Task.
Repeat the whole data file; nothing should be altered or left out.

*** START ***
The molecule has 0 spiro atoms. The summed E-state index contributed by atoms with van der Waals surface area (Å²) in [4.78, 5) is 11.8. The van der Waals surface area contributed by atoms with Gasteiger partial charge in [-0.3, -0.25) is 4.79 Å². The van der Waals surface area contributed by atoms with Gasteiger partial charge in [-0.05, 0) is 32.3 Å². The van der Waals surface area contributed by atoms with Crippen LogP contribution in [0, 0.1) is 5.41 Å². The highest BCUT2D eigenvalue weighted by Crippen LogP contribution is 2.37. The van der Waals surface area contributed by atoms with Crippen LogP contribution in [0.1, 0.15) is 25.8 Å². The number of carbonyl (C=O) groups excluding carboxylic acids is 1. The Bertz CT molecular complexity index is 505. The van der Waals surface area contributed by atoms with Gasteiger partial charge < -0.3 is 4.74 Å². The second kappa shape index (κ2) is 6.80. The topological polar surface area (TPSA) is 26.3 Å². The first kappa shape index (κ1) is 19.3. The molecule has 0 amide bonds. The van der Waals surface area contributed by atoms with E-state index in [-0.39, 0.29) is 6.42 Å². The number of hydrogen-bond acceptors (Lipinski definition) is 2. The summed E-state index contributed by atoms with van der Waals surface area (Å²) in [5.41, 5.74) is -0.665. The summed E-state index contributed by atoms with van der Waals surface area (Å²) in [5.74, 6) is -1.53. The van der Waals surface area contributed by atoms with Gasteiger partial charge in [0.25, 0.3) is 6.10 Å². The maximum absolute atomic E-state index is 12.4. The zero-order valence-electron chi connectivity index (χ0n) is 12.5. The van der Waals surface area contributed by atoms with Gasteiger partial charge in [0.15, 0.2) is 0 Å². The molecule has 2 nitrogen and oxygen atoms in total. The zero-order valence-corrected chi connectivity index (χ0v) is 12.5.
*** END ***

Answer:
The molecule has 0 spiro atoms. The summed E-state index contributed by atoms with van der Waals surface area (Å²) in [4.78, 5) is 11.8. The van der Waals surface area contributed by atoms with Gasteiger partial charge in [-0.3, -0.25) is 4.79 Å². The van der Waals surface area contributed by atoms with Gasteiger partial charge in [-0.05, 0) is 32.3 Å². The van der Waals surface area contributed by atoms with Crippen LogP contribution in [0, 0.1) is 5.41 Å². The highest BCUT2D eigenvalue weighted by Crippen LogP contribution is 2.37. The van der Waals surface area contributed by atoms with Crippen LogP contribution in [0.1, 0.15) is 25.8 Å². The number of carbonyl (C=O) groups excluding carboxylic acids is 1. The Bertz CT molecular complexity index is 505. The van der Waals surface area contributed by atoms with Gasteiger partial charge < -0.3 is 4.74 Å². The second kappa shape index (κ2) is 6.80. The topological polar surface area (TPSA) is 26.3 Å². The first kappa shape index (κ1) is 19.3. The molecule has 0 amide bonds. The van der Waals surface area contributed by atoms with E-state index in [-0.39, 0.29) is 6.42 Å². The number of hydrogen-bond acceptors (Lipinski definition) is 2. The summed E-state index contributed by atoms with van der Waals surface area (Å²) in [5.41, 5.74) is -0.665. The summed E-state index contributed by atoms with van der Waals surface area (Å²) in [5.74, 6) is -1.53. The van der Waals surface area contributed by atoms with Gasteiger partial charge in [0.25, 0.3) is 6.10 Å². The maximum absolute atomic E-state index is 12.4. The zero-order valence-electron chi connectivity index (χ0n) is 12.5. The van der Waals surface area contributed by atoms with Gasteiger partial charge in [0.15, 0.2) is 0 Å². The molecule has 2 nitrogen and oxygen atoms in total. The zero-order valence-corrected chi connectivity index (χ0v) is 12.5.